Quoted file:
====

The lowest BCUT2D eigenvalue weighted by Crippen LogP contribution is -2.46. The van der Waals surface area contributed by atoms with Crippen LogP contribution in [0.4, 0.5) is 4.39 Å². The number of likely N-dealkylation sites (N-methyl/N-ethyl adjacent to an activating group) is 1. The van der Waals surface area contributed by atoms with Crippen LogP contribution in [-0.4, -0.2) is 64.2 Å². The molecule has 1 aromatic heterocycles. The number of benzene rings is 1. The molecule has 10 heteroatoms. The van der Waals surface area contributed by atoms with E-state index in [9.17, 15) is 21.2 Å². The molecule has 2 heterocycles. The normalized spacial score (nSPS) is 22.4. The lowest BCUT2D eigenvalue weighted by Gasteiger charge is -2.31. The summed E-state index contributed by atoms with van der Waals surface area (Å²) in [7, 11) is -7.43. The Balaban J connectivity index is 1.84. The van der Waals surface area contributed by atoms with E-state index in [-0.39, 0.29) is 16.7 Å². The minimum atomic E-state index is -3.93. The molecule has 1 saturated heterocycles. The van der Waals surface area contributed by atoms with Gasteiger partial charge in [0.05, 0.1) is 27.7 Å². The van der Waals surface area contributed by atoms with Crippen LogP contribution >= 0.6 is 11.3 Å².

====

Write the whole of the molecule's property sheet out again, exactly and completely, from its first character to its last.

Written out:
The lowest BCUT2D eigenvalue weighted by Crippen LogP contribution is -2.46. The van der Waals surface area contributed by atoms with Crippen LogP contribution in [0.4, 0.5) is 4.39 Å². The number of likely N-dealkylation sites (N-methyl/N-ethyl adjacent to an activating group) is 1. The van der Waals surface area contributed by atoms with Crippen LogP contribution in [-0.4, -0.2) is 64.2 Å². The molecule has 1 aromatic heterocycles. The number of benzene rings is 1. The molecule has 10 heteroatoms. The van der Waals surface area contributed by atoms with E-state index in [9.17, 15) is 21.2 Å². The molecule has 2 heterocycles. The normalized spacial score (nSPS) is 22.4. The lowest BCUT2D eigenvalue weighted by Gasteiger charge is -2.31. The summed E-state index contributed by atoms with van der Waals surface area (Å²) in [7, 11) is -7.43. The Balaban J connectivity index is 1.84. The van der Waals surface area contributed by atoms with E-state index in [-0.39, 0.29) is 16.7 Å². The minimum atomic E-state index is -3.93. The molecule has 1 saturated heterocycles. The van der Waals surface area contributed by atoms with Gasteiger partial charge in [0.05, 0.1) is 27.7 Å². The van der Waals surface area contributed by atoms with Crippen LogP contribution >= 0.6 is 11.3 Å².